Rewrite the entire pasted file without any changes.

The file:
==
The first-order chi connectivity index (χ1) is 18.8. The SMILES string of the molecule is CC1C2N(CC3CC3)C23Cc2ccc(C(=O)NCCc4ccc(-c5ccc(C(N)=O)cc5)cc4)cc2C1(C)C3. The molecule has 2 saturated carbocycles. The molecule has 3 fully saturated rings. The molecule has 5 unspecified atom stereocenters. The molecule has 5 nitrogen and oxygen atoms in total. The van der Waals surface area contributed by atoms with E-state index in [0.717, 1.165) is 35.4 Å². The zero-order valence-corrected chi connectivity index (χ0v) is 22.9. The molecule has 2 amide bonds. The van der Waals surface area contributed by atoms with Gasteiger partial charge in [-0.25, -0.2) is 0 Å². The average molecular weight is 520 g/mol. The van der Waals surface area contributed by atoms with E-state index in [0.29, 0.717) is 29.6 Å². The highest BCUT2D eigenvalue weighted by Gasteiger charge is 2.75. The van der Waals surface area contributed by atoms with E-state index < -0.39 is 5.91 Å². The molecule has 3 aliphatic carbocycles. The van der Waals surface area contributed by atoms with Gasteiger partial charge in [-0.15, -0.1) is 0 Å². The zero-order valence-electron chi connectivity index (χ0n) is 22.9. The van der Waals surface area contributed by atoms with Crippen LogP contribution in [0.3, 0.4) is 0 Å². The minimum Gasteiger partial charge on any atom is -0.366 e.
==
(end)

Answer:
The first-order chi connectivity index (χ1) is 18.8. The SMILES string of the molecule is CC1C2N(CC3CC3)C23Cc2ccc(C(=O)NCCc4ccc(-c5ccc(C(N)=O)cc5)cc4)cc2C1(C)C3. The molecule has 2 saturated carbocycles. The molecule has 3 fully saturated rings. The molecule has 5 unspecified atom stereocenters. The molecule has 5 nitrogen and oxygen atoms in total. The van der Waals surface area contributed by atoms with E-state index in [0.717, 1.165) is 35.4 Å². The zero-order valence-corrected chi connectivity index (χ0v) is 22.9. The molecule has 2 amide bonds. The van der Waals surface area contributed by atoms with Gasteiger partial charge in [-0.25, -0.2) is 0 Å². The average molecular weight is 520 g/mol. The van der Waals surface area contributed by atoms with E-state index in [0.29, 0.717) is 29.6 Å². The highest BCUT2D eigenvalue weighted by Gasteiger charge is 2.75. The van der Waals surface area contributed by atoms with E-state index < -0.39 is 5.91 Å². The molecule has 3 aliphatic carbocycles. The van der Waals surface area contributed by atoms with Gasteiger partial charge in [-0.15, -0.1) is 0 Å². The zero-order valence-electron chi connectivity index (χ0n) is 22.9. The van der Waals surface area contributed by atoms with Crippen LogP contribution in [0.3, 0.4) is 0 Å². The minimum Gasteiger partial charge on any atom is -0.366 e.